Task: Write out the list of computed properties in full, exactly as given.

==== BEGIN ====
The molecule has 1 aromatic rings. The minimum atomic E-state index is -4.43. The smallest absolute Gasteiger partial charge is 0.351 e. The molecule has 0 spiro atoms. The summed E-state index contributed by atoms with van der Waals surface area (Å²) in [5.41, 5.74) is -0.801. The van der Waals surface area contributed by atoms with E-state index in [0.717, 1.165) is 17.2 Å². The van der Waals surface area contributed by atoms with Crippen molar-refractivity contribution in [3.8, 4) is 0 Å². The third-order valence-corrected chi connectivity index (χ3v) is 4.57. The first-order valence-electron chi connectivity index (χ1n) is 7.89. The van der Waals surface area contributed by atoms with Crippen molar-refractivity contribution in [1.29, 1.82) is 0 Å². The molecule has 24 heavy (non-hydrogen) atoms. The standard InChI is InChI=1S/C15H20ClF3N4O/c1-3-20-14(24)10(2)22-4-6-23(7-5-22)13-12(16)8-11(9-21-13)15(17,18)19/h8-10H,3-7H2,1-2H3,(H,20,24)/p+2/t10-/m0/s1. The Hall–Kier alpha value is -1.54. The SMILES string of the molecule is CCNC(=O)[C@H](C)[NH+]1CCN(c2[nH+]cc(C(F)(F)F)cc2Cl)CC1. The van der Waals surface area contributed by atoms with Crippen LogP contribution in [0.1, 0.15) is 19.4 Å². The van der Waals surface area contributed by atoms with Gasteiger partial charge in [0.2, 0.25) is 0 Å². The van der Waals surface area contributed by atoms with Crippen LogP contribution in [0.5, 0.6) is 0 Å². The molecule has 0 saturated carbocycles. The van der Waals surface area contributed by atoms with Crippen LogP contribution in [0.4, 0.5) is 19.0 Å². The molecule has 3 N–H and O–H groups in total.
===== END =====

The molecule has 1 aromatic rings. The minimum atomic E-state index is -4.43. The smallest absolute Gasteiger partial charge is 0.351 e. The molecule has 0 spiro atoms. The summed E-state index contributed by atoms with van der Waals surface area (Å²) in [5.41, 5.74) is -0.801. The van der Waals surface area contributed by atoms with E-state index in [0.717, 1.165) is 17.2 Å². The van der Waals surface area contributed by atoms with Crippen molar-refractivity contribution in [3.8, 4) is 0 Å². The third-order valence-corrected chi connectivity index (χ3v) is 4.57. The first-order valence-electron chi connectivity index (χ1n) is 7.89. The van der Waals surface area contributed by atoms with Crippen molar-refractivity contribution in [1.29, 1.82) is 0 Å². The molecule has 24 heavy (non-hydrogen) atoms. The standard InChI is InChI=1S/C15H20ClF3N4O/c1-3-20-14(24)10(2)22-4-6-23(7-5-22)13-12(16)8-11(9-21-13)15(17,18)19/h8-10H,3-7H2,1-2H3,(H,20,24)/p+2/t10-/m0/s1. The Hall–Kier alpha value is -1.54. The SMILES string of the molecule is CCNC(=O)[C@H](C)[NH+]1CCN(c2[nH+]cc(C(F)(F)F)cc2Cl)CC1. The van der Waals surface area contributed by atoms with Crippen LogP contribution in [0.1, 0.15) is 19.4 Å². The van der Waals surface area contributed by atoms with Gasteiger partial charge in [0.2, 0.25) is 0 Å². The van der Waals surface area contributed by atoms with Crippen LogP contribution in [0.5, 0.6) is 0 Å². The molecule has 0 saturated carbocycles. The van der Waals surface area contributed by atoms with Crippen LogP contribution in [0.4, 0.5) is 19.0 Å². The molecule has 3 N–H and O–H groups in total.